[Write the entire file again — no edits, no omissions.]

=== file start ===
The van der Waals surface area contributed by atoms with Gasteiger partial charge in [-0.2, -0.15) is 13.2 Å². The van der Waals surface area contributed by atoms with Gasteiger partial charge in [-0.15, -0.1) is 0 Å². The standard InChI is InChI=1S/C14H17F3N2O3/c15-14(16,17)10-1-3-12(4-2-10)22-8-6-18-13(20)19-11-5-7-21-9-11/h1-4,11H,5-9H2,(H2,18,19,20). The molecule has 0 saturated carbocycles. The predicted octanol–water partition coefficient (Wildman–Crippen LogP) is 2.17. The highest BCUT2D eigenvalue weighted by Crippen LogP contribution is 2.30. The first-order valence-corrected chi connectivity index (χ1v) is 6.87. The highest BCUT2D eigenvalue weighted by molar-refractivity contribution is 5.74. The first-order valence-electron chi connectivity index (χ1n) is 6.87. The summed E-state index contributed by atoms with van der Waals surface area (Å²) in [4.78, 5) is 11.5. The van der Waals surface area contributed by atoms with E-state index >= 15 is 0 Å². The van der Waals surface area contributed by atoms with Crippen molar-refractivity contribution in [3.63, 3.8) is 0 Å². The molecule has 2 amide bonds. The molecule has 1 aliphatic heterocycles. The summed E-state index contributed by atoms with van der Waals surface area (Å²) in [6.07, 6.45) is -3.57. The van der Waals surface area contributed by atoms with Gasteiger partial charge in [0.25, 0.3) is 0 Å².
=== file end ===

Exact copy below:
The van der Waals surface area contributed by atoms with Gasteiger partial charge in [-0.2, -0.15) is 13.2 Å². The van der Waals surface area contributed by atoms with Gasteiger partial charge in [-0.15, -0.1) is 0 Å². The standard InChI is InChI=1S/C14H17F3N2O3/c15-14(16,17)10-1-3-12(4-2-10)22-8-6-18-13(20)19-11-5-7-21-9-11/h1-4,11H,5-9H2,(H2,18,19,20). The molecule has 0 saturated carbocycles. The predicted octanol–water partition coefficient (Wildman–Crippen LogP) is 2.17. The highest BCUT2D eigenvalue weighted by Crippen LogP contribution is 2.30. The first-order valence-corrected chi connectivity index (χ1v) is 6.87. The highest BCUT2D eigenvalue weighted by molar-refractivity contribution is 5.74. The first-order valence-electron chi connectivity index (χ1n) is 6.87. The summed E-state index contributed by atoms with van der Waals surface area (Å²) in [4.78, 5) is 11.5. The van der Waals surface area contributed by atoms with E-state index >= 15 is 0 Å². The van der Waals surface area contributed by atoms with Crippen molar-refractivity contribution in [3.63, 3.8) is 0 Å². The molecule has 2 amide bonds. The molecule has 1 aliphatic heterocycles. The summed E-state index contributed by atoms with van der Waals surface area (Å²) in [6.07, 6.45) is -3.57. The van der Waals surface area contributed by atoms with Gasteiger partial charge in [0.25, 0.3) is 0 Å².